Additional Areas of Focus
In 2016, OSHA used the general duty clause to cite hauling companies, with residential helpers, for not having a comprehensive heat stress program, which included worker training.
Citations were also issued for not inspecting fire extinguishers monthly and not providing training on how to use them.
Other hauling companies were cited for allowing workers to operate powered industrial trucks, typically forklifts, who had not been trained or demonstrated their driving skills within the last three years or were using improperly maintained equipment.
OSHA inspectors issued citations for several different items in truck shops and hauling facilities. Several citations were issued related to electrical systems, open or damaged electrical boxes and wiring, missing breakers, electrical receptacles not designed for use in wet locations like truck wash bays, electrical wiring run through doorways or holes in walls, and extension cords used instead of permanent wiring.
OSHA also cited hauling companies for: not providing eyewash stations when handling corrosive chemicals, like battery acid; in shops performing oxygen-fuel gas welding and cutting using damaged regulators, not securing and storing oxygen and fuel cylinders at least 20 feet apart with their protective valve caps in place; and not properly guarding equipment, including using bench grinders with the tool rest positioned >1/8” away from the abrasive wheel.
Since many OSHA standards require worker training, hauling companies are using online training programs to meet these OSHA requirements. It is important that the training provided be specific to the type of work the workers are performing. Using generic online training programs may not meet the OSHA equipment, and work task, specific training requirements. Hauling companies should use online training programs, which are tailored specifically to the waste hauling industry. OSHA inspectors will want to know when the training was provided, which workers attended, and what was covered. Quiz scores are an excellent way to measure a worker’s comprehension of the safety training, and can be provided to OSHA inspectors as training documentation.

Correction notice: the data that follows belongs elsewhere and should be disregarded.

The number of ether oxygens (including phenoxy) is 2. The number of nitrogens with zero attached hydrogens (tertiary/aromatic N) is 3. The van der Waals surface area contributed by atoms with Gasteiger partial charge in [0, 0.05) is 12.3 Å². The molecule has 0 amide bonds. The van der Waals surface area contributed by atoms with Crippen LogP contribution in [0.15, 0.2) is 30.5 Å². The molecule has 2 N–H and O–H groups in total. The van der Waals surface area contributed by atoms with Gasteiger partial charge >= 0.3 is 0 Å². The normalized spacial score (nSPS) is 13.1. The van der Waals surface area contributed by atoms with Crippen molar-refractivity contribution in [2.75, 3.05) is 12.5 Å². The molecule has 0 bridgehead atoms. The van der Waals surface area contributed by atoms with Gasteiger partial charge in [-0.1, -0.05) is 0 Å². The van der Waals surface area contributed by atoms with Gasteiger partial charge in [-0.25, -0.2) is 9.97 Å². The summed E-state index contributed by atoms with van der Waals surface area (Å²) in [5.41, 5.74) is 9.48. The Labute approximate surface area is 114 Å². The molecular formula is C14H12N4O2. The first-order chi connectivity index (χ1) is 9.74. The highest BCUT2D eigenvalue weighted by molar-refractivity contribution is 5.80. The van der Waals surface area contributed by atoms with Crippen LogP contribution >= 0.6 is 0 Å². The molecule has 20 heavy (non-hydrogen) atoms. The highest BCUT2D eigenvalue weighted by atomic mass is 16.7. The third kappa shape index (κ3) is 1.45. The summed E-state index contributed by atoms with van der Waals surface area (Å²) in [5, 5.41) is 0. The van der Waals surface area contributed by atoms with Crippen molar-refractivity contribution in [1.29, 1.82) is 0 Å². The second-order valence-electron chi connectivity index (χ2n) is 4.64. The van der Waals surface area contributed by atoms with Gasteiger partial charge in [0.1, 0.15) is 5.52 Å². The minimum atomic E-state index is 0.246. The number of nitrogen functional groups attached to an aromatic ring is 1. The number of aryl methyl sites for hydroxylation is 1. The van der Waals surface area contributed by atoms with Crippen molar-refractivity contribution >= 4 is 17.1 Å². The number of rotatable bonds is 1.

Reduce Your Chance of Citations
There are thousands of other OSHA compliance items that should be implemented. However, focusing on the few areas of the OSHA regulations mentioned in this article will reduce the chance of receiving an OSHA citation by 75 percent, based on 2016 citations. It will show OSHA your company has implemented steps necessary to protect hauling company workers by complying with their requirements.
Lloyd B. Andrew III, CIH, CSP, serves on the Safety Advisory Board of Waste Industry Training (Houston, TX), a provider of LMS based on-line safety training programs tailored specifically to the waste industry. He can be reached at (713) 589-9929, via e-mail at Lloyd.Andrew@EnvirOSH.com or visit www.WasteIndustryTraining.com.